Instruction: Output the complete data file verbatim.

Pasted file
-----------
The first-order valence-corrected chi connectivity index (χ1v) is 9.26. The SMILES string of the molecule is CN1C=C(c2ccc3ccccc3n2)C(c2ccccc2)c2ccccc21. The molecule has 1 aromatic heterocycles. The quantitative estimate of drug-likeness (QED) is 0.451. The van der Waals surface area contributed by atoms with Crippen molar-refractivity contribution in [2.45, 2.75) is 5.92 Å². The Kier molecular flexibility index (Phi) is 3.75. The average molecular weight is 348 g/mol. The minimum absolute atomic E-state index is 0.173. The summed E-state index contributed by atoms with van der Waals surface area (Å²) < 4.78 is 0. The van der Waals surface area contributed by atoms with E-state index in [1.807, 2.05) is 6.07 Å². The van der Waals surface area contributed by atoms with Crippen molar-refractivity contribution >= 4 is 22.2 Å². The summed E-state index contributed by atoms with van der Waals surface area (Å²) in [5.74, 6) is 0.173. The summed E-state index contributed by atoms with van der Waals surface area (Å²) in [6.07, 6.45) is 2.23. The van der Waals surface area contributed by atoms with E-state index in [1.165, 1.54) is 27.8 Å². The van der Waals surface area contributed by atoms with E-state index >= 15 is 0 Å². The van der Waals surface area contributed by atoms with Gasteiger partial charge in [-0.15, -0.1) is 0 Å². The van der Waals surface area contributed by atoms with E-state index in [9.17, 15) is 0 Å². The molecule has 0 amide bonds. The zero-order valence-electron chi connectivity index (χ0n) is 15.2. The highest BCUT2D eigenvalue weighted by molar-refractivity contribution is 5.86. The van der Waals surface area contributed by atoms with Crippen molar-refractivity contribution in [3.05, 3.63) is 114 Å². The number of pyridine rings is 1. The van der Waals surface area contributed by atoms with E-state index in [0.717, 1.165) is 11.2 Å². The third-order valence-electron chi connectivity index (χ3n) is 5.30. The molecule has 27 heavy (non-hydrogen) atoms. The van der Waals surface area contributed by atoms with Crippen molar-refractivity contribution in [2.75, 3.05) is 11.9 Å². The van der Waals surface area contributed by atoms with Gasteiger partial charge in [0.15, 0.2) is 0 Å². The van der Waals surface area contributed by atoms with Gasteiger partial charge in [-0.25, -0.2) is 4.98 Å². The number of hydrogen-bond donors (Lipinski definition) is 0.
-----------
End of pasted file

The first-order valence-corrected chi connectivity index (χ1v) is 9.26. The SMILES string of the molecule is CN1C=C(c2ccc3ccccc3n2)C(c2ccccc2)c2ccccc21. The molecule has 1 aromatic heterocycles. The quantitative estimate of drug-likeness (QED) is 0.451. The van der Waals surface area contributed by atoms with Crippen molar-refractivity contribution in [2.45, 2.75) is 5.92 Å². The Kier molecular flexibility index (Phi) is 3.75. The average molecular weight is 348 g/mol. The minimum absolute atomic E-state index is 0.173. The summed E-state index contributed by atoms with van der Waals surface area (Å²) < 4.78 is 0. The van der Waals surface area contributed by atoms with E-state index in [1.807, 2.05) is 6.07 Å². The van der Waals surface area contributed by atoms with Crippen molar-refractivity contribution >= 4 is 22.2 Å². The summed E-state index contributed by atoms with van der Waals surface area (Å²) in [5.74, 6) is 0.173. The summed E-state index contributed by atoms with van der Waals surface area (Å²) in [6.07, 6.45) is 2.23. The van der Waals surface area contributed by atoms with E-state index in [1.165, 1.54) is 27.8 Å². The van der Waals surface area contributed by atoms with E-state index >= 15 is 0 Å². The van der Waals surface area contributed by atoms with Gasteiger partial charge in [-0.15, -0.1) is 0 Å². The van der Waals surface area contributed by atoms with E-state index in [9.17, 15) is 0 Å². The molecule has 0 amide bonds. The zero-order valence-electron chi connectivity index (χ0n) is 15.2. The highest BCUT2D eigenvalue weighted by molar-refractivity contribution is 5.86. The van der Waals surface area contributed by atoms with Crippen molar-refractivity contribution in [3.05, 3.63) is 114 Å². The number of pyridine rings is 1. The van der Waals surface area contributed by atoms with E-state index in [0.717, 1.165) is 11.2 Å². The third-order valence-electron chi connectivity index (χ3n) is 5.30. The molecule has 27 heavy (non-hydrogen) atoms. The van der Waals surface area contributed by atoms with Crippen molar-refractivity contribution in [2.75, 3.05) is 11.9 Å². The van der Waals surface area contributed by atoms with Gasteiger partial charge in [0.15, 0.2) is 0 Å². The van der Waals surface area contributed by atoms with Gasteiger partial charge in [-0.25, -0.2) is 4.98 Å². The number of hydrogen-bond donors (Lipinski definition) is 0.